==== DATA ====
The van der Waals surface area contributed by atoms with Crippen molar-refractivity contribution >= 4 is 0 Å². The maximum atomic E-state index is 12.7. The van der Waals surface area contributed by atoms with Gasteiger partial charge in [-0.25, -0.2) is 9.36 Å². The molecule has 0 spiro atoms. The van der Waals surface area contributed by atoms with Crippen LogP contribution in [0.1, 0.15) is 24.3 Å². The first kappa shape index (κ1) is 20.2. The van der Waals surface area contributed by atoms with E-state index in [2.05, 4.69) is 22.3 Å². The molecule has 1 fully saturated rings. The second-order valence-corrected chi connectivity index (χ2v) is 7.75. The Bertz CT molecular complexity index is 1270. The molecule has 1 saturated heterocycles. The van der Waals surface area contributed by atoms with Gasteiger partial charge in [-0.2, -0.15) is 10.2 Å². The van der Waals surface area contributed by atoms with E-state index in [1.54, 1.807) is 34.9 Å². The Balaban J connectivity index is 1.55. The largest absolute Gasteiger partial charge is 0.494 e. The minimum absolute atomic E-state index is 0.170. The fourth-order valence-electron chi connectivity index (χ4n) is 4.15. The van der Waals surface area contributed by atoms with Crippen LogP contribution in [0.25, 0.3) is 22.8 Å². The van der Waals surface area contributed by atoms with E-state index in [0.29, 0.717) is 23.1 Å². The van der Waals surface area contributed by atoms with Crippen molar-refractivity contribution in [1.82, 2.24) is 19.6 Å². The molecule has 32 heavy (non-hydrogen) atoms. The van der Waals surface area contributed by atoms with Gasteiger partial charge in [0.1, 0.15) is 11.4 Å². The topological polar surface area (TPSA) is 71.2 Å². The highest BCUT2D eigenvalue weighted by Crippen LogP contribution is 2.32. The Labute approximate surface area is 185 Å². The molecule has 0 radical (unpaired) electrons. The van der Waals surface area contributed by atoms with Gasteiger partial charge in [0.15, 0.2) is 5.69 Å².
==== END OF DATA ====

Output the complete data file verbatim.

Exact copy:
The van der Waals surface area contributed by atoms with Crippen molar-refractivity contribution >= 4 is 0 Å². The maximum atomic E-state index is 12.7. The van der Waals surface area contributed by atoms with Gasteiger partial charge in [-0.25, -0.2) is 9.36 Å². The molecule has 0 spiro atoms. The van der Waals surface area contributed by atoms with Crippen LogP contribution in [0.1, 0.15) is 24.3 Å². The first kappa shape index (κ1) is 20.2. The van der Waals surface area contributed by atoms with E-state index in [2.05, 4.69) is 22.3 Å². The molecule has 1 fully saturated rings. The second-order valence-corrected chi connectivity index (χ2v) is 7.75. The Bertz CT molecular complexity index is 1270. The molecule has 1 saturated heterocycles. The van der Waals surface area contributed by atoms with Gasteiger partial charge in [-0.2, -0.15) is 10.2 Å². The van der Waals surface area contributed by atoms with E-state index in [1.54, 1.807) is 34.9 Å². The Balaban J connectivity index is 1.55. The largest absolute Gasteiger partial charge is 0.494 e. The minimum absolute atomic E-state index is 0.170. The fourth-order valence-electron chi connectivity index (χ4n) is 4.15. The van der Waals surface area contributed by atoms with Crippen LogP contribution in [0.25, 0.3) is 22.8 Å². The van der Waals surface area contributed by atoms with E-state index in [0.29, 0.717) is 23.1 Å². The van der Waals surface area contributed by atoms with Crippen molar-refractivity contribution in [1.82, 2.24) is 19.6 Å². The molecule has 32 heavy (non-hydrogen) atoms. The van der Waals surface area contributed by atoms with Gasteiger partial charge in [0.1, 0.15) is 11.4 Å². The topological polar surface area (TPSA) is 71.2 Å². The highest BCUT2D eigenvalue weighted by Crippen LogP contribution is 2.32. The Labute approximate surface area is 185 Å². The molecule has 0 radical (unpaired) electrons. The van der Waals surface area contributed by atoms with Gasteiger partial charge in [0.15, 0.2) is 5.69 Å².